There’s at least one problem with that explanation: Under the No Child Left Behind Act, according to the U.S. Department of Education, the highly-qualified-teacher requirement applies to all schools in states that receive federal Title I money (all states do), not just Title I schools. That would mean that in fact Corgill shouldn’t have been teaching 4th grade at her old school, either. Responding to a request from Education Week, Bice admitted that was true, “but the sanctions are different for a Title I School.”
According to her resignation letter, the state told Corgill that if she wanted to continue teaching 5th grade, she would need to apply for a K-6 teaching certificate and take two separate Praxis licensure tests. (Praxis tests generally have a registration cost of about $120 to $160 each, and take a few hours, not including study time.)
Frustrated, Corgill resigned.
“In order to attract and retain the best teachers, we must feel trusted, valued, and treated as professionals,” she wrote in her resignation letter, published online by AL.com. “It is my hope that my experience can inform new decisions, policies, and procedures to make Birmingham city schools a place everyone wants to work and learn.”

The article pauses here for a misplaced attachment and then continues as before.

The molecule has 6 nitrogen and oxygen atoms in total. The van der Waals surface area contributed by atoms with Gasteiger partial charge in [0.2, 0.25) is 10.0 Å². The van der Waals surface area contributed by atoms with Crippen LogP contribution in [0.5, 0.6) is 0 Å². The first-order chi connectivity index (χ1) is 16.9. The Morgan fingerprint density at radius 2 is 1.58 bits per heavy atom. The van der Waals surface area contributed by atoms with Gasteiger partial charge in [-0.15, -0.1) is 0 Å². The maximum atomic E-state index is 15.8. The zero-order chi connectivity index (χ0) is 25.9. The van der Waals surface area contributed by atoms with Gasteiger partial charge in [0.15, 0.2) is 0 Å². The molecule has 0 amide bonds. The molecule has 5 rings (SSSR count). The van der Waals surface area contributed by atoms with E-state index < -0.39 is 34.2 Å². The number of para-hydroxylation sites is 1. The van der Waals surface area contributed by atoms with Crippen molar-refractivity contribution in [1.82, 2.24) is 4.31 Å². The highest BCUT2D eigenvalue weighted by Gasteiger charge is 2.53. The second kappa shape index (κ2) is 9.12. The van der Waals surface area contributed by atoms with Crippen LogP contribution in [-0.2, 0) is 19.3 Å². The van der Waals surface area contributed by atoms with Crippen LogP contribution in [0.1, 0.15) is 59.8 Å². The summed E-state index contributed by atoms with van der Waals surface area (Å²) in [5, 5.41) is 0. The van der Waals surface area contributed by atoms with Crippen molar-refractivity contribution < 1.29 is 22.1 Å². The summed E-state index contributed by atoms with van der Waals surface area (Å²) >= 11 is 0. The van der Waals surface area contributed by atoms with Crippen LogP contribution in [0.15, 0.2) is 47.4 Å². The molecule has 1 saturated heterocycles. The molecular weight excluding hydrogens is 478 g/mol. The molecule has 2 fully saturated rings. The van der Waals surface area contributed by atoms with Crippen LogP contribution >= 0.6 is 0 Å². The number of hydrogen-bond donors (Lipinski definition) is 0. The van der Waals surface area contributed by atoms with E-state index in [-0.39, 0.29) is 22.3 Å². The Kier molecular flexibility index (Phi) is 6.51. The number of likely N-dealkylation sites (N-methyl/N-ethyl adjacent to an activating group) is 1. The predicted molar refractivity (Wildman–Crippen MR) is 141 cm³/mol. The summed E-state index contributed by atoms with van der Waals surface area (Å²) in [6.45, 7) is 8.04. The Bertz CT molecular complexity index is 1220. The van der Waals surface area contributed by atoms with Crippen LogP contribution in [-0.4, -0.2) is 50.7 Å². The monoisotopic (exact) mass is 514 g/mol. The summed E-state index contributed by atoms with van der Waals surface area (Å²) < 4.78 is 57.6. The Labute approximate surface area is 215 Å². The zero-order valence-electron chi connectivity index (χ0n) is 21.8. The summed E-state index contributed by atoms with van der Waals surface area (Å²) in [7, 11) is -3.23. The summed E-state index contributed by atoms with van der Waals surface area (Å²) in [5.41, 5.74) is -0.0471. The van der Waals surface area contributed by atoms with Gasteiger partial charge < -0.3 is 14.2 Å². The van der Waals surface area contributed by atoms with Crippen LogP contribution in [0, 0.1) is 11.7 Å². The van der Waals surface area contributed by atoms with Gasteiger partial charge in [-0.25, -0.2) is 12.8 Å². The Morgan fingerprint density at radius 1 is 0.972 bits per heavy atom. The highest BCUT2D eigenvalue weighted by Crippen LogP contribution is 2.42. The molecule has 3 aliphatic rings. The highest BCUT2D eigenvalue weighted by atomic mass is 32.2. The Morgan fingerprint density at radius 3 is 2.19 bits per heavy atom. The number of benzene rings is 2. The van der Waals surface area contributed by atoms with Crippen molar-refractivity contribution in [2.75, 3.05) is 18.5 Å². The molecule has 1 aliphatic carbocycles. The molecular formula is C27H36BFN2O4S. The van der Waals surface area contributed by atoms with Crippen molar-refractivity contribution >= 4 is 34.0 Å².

Not that Corgill escapes culpability either.
“One of the responsibilities of being a professional is knowing what you can do and cannot do,” said Phillip S. Rogers, the executive director of the National Association of State Directors of Teacher Education and Certification.
Many questions remain about the situation leading to Corgill’s resignation: Why did Oliver Elementary move Corgill to 5th grade without checking on the certification requirements? What prompted the district to check her certification after the fact? Why wasn’t Corgill transferred back to 2nd grade? What other options was she offered?
A spokeswoman for the Birmingham district said the district could not comment on personnel issues.
‘Highly Qualified’ Confusion
Meanwhile, Corgill’s public statements reveal a teacher repeatedly vexed by her new district’s treatment of her, with the certification incident being the latest. She has said that, among other frustrations prompted by the district, it had also neglected to give her a paycheck for the first two months of the current school year.
That the matter came to a head over certification issues, however, reflects a growing area of tension in education policy.
The “highly qualified teacher” provision of the No Child Left Behind Act was meant to be a source of equity, ensuring that disadvantaged students had access to teachers with college degrees, full licensure, and subject-area competence.